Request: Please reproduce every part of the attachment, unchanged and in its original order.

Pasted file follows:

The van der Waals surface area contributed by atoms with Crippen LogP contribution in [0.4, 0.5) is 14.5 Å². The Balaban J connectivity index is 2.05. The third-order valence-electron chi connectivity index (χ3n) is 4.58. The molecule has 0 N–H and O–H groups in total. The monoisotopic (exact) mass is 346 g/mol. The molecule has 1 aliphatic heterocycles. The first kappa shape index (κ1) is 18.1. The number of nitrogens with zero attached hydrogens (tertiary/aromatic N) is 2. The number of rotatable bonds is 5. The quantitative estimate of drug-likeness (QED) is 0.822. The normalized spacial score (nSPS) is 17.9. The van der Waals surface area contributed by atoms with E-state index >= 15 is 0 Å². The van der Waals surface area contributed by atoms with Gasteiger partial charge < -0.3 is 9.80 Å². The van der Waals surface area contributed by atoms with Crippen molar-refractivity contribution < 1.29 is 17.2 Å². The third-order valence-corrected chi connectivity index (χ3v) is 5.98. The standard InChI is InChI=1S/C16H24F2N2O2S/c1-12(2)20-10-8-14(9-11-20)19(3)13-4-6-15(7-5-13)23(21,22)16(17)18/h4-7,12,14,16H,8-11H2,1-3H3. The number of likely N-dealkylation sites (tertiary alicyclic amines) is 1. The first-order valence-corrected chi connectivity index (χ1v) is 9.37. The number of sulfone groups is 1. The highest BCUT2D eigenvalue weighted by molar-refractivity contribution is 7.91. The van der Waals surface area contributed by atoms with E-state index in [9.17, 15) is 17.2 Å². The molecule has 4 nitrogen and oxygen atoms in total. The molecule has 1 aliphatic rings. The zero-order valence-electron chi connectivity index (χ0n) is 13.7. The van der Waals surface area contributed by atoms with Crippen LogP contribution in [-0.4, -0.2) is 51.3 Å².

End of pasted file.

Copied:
The van der Waals surface area contributed by atoms with Crippen LogP contribution in [0.4, 0.5) is 14.5 Å². The Balaban J connectivity index is 2.05. The third-order valence-electron chi connectivity index (χ3n) is 4.58. The molecule has 0 N–H and O–H groups in total. The monoisotopic (exact) mass is 346 g/mol. The molecule has 1 aliphatic heterocycles. The first kappa shape index (κ1) is 18.1. The number of nitrogens with zero attached hydrogens (tertiary/aromatic N) is 2. The number of rotatable bonds is 5. The quantitative estimate of drug-likeness (QED) is 0.822. The normalized spacial score (nSPS) is 17.9. The van der Waals surface area contributed by atoms with E-state index >= 15 is 0 Å². The van der Waals surface area contributed by atoms with Gasteiger partial charge < -0.3 is 9.80 Å². The van der Waals surface area contributed by atoms with Crippen molar-refractivity contribution < 1.29 is 17.2 Å². The third-order valence-corrected chi connectivity index (χ3v) is 5.98. The standard InChI is InChI=1S/C16H24F2N2O2S/c1-12(2)20-10-8-14(9-11-20)19(3)13-4-6-15(7-5-13)23(21,22)16(17)18/h4-7,12,14,16H,8-11H2,1-3H3. The number of likely N-dealkylation sites (tertiary alicyclic amines) is 1. The first-order valence-corrected chi connectivity index (χ1v) is 9.37. The number of sulfone groups is 1. The highest BCUT2D eigenvalue weighted by molar-refractivity contribution is 7.91. The van der Waals surface area contributed by atoms with E-state index in [9.17, 15) is 17.2 Å². The molecule has 4 nitrogen and oxygen atoms in total. The molecule has 1 aliphatic rings. The zero-order valence-electron chi connectivity index (χ0n) is 13.7. The van der Waals surface area contributed by atoms with Crippen LogP contribution in [-0.4, -0.2) is 51.3 Å².